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The Ceilidh Hall, Former Carberry Chapel, Including Masonry Spur Wall Extending to South East

A Category C Listed Building in Inveresk, East Lothian

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Coordinates

Latitude: 55.9167 / 55°55'0"N

Longitude: -3.0201 / 3°1'12"W

OS Eastings: 336340

OS Northings: 669760

OS Grid: NT363697

Mapcode National: GBR 70B0.YW

Mapcode Global: WH7V0.LK21

Entry Name: The Ceilidh Hall, Former Carberry Chapel, Including Masonry Spur Wall Extending to South East

Listing Date: 20 November 2012

Category: C

Source: Historic Scotland

Source ID: 401157

Historic Scotland Designation Reference: LB51978

Building Class: Cultural

Location: Inveresk

County: East Lothian

Electoral Ward: Tranent, Wallyford and Macmerry

Parish: Inveresk

Traditional County: Midlothian

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Description

Ian Lindsay Architects, 1965 (David H Reid, architect). Square-plan, mono-pitch stone chapel building in Modern Scandinavian style with stepped walls under clerestory windows and fully glazed lower wall to the E in woodland setting. Integral stone bell tower to SW corner and single height spur wall extending E from S elevation. Reclaimed rubble with angled stone cills to clerestory and concrete capping to bell tower. Metal cross in garden ground to E.

Metal framed plate glass windows with heavy timber mullion detailing to interior, small side hung casements. Fine glazed entrance and lobby doors with vertical metal ribs and decorative white cross to broad horizontal push plate. Ribbed copper roof. Cast-iron rainwater goods.

INTERIOR: good contemporary interior decorative scheme. Timber screen separating hall from main space, some exposed stonework and plaster walls with deep laminated timber beams under timber boarded ceiling. Plain horizontal boarded banister to balcony organ loft. Square quarry tile floor to lobby and exterior (overlaid timber floor in main space). Sliding glazed windows to E.

Statement of Interest

A good example of post-war ecclesiastical architecture demonstrating fine modern Scandinavian design elements whilst using natural materials to create an evocative congregational space which seamlessly links the building to its natural woodland setting. The chapel is a striking stone and glazed mono-pitch structure with one glazed wall which was designed to blend the built space interior into the outside space. The glazed wall was built as sliding panels that can be fully opened to link the chapel with the outside looking across to the focal point of a large metal cross 25 yards away across the grass to the E, (cross removed 2012).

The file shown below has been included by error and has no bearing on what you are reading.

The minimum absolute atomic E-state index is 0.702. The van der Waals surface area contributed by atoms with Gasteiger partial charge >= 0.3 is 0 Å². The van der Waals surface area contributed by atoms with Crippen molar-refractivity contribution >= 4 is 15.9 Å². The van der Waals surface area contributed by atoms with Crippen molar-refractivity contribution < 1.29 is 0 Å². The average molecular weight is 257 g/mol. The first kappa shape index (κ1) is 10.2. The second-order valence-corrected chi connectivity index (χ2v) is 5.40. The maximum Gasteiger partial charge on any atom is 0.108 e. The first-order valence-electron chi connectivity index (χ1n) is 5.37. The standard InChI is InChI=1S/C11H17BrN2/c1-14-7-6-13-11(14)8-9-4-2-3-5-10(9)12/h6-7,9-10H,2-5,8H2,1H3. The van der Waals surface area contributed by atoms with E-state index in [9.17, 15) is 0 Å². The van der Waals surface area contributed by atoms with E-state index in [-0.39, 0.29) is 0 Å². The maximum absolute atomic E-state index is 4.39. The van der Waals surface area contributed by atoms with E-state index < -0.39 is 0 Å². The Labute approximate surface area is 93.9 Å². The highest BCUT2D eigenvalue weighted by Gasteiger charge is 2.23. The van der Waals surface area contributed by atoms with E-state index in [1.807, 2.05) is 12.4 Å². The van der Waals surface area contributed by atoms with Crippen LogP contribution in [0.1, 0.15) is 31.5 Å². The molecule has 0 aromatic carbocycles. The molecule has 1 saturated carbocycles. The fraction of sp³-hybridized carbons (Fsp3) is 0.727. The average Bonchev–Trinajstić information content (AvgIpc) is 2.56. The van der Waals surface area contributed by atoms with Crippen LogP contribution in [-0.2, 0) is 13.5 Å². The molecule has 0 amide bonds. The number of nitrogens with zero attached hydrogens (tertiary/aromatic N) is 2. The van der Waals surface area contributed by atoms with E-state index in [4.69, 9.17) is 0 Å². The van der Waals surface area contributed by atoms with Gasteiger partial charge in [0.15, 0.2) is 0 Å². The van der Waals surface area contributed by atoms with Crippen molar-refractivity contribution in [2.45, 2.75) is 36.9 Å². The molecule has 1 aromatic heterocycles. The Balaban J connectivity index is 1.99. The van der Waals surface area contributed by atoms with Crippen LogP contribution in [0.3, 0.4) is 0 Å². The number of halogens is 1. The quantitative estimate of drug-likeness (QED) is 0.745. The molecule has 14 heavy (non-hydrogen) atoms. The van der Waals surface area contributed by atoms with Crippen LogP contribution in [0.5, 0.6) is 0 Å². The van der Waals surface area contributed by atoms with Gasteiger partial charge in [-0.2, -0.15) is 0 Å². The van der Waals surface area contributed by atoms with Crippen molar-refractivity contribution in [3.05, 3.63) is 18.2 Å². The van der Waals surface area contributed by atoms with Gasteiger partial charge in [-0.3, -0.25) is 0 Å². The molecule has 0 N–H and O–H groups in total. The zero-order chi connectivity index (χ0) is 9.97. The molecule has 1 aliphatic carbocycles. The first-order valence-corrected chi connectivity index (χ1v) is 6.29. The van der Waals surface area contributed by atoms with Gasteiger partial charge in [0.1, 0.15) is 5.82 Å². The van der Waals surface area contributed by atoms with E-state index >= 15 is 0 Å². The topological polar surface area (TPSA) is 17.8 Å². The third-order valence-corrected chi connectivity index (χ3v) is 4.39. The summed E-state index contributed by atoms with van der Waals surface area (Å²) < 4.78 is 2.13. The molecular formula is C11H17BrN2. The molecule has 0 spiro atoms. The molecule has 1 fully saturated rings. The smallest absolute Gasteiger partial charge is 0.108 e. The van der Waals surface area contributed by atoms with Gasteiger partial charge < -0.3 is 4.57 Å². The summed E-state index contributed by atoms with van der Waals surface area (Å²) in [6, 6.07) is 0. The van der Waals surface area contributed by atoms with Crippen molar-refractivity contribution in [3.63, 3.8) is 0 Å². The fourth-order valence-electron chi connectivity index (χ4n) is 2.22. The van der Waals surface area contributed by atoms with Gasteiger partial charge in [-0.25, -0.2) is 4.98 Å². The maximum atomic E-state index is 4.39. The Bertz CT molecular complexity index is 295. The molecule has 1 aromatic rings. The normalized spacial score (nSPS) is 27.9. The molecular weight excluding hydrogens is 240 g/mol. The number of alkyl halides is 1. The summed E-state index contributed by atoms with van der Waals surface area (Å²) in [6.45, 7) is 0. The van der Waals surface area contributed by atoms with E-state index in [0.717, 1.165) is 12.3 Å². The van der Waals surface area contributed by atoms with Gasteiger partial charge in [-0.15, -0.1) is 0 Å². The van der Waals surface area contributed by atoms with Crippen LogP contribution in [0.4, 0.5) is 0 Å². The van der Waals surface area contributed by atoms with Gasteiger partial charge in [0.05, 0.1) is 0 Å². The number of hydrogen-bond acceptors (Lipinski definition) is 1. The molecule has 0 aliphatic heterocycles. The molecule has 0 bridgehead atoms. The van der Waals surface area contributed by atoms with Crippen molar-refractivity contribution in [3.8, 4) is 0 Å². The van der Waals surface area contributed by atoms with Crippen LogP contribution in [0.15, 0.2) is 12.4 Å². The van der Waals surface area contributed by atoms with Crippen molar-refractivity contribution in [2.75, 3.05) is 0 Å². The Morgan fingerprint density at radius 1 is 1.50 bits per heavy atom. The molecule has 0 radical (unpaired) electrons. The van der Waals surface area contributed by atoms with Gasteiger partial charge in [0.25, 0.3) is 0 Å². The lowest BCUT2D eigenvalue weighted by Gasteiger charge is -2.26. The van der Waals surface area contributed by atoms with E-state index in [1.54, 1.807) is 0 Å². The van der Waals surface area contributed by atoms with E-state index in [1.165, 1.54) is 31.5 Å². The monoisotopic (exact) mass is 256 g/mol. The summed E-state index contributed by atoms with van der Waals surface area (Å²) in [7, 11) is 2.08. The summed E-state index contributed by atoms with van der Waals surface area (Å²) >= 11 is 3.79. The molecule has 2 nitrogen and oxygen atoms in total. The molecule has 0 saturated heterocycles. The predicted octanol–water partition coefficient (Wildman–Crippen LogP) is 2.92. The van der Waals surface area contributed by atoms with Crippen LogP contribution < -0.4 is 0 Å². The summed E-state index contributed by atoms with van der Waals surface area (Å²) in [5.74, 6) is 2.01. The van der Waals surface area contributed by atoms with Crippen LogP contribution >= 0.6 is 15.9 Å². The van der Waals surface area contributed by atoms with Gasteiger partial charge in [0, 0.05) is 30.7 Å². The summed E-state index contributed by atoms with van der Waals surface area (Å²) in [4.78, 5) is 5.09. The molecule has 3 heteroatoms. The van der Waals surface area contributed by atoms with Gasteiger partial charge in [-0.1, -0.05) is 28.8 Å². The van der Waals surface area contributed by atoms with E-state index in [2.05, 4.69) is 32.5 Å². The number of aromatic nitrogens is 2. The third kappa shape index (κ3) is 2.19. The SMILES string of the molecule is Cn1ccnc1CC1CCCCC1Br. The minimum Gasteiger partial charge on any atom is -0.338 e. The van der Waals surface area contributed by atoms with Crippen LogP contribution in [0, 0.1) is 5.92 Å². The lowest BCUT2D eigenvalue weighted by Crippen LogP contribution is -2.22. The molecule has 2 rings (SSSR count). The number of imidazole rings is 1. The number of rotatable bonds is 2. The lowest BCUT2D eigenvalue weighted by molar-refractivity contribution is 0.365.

The chapel is largely in its original form and stands as a fine and early example of Scandinavian influenced modernism of the mid 1960s. The building has an interesting contrast between the heavy and thick stone walls, the clerestory glazing above and the glazed E wall. It is a simple yet powerful design, in largely original condition with some fine design detailing. The interior has a balconied organ loft, exposed stone and timber roof structure, and a timber screen separating the main congregational space. There is an original quarry tile floor (part overlaid with timber) and fine bronze and glazed entrance and inner lobby doors. When built the chapel had boxed timber pew seating which has since been removed. There have been minor changes to the interior recently (circa 2010) to include new WC facilities in a store cupboard and a timber overlaid floor to the main space. An additional support pillar has been added, offset centre, to the glazed elevation.

Built in 1965 under Ian Lindsay Architects, but designed by David Herdmand Reid (1926 - 2004), who had taken responsibility for the practice by this point as Lindsay was in poor health. Reid was President of the Edinburgh Architectural Association and in the late 1960s and masterminded, along with Colin McWilliam and Robert Matthew, a condition report on all the buildings of Edinburgh New Town because of the threat to the area. The report lead to the influential 1972 Edinburgh New Town Conference which ultimately resulted in the setting up of the Edinburgh World Heritage Trust. Carberry Chapel is one of the few examples of work by David Reid in the modernist style, he is better known for his Arts and Crafts approach to conservation.

The building was commissioned by the Church of Scotland Youth Leader Training Centre, who owned the related Carberry Tower House, to be available for use as a multi-denominational place of worship. It sits in woodland grounds to the north of the main house, possibly on the site of a former garden. The bell (c1800) originates from the Old Parish Church of Halkirk where Dr William Steven, former convenor of the church youth and education department, was babtised. A commemorative stone to the entrance is covered by later sign.

The chapel has similar design elements to the (B Listed) George Watsons Music School by Michael Laird Architects of 1962, particularly in the contrasting use of thick stone walls and glazing.

The building was given a Civic Trust Award in 1968

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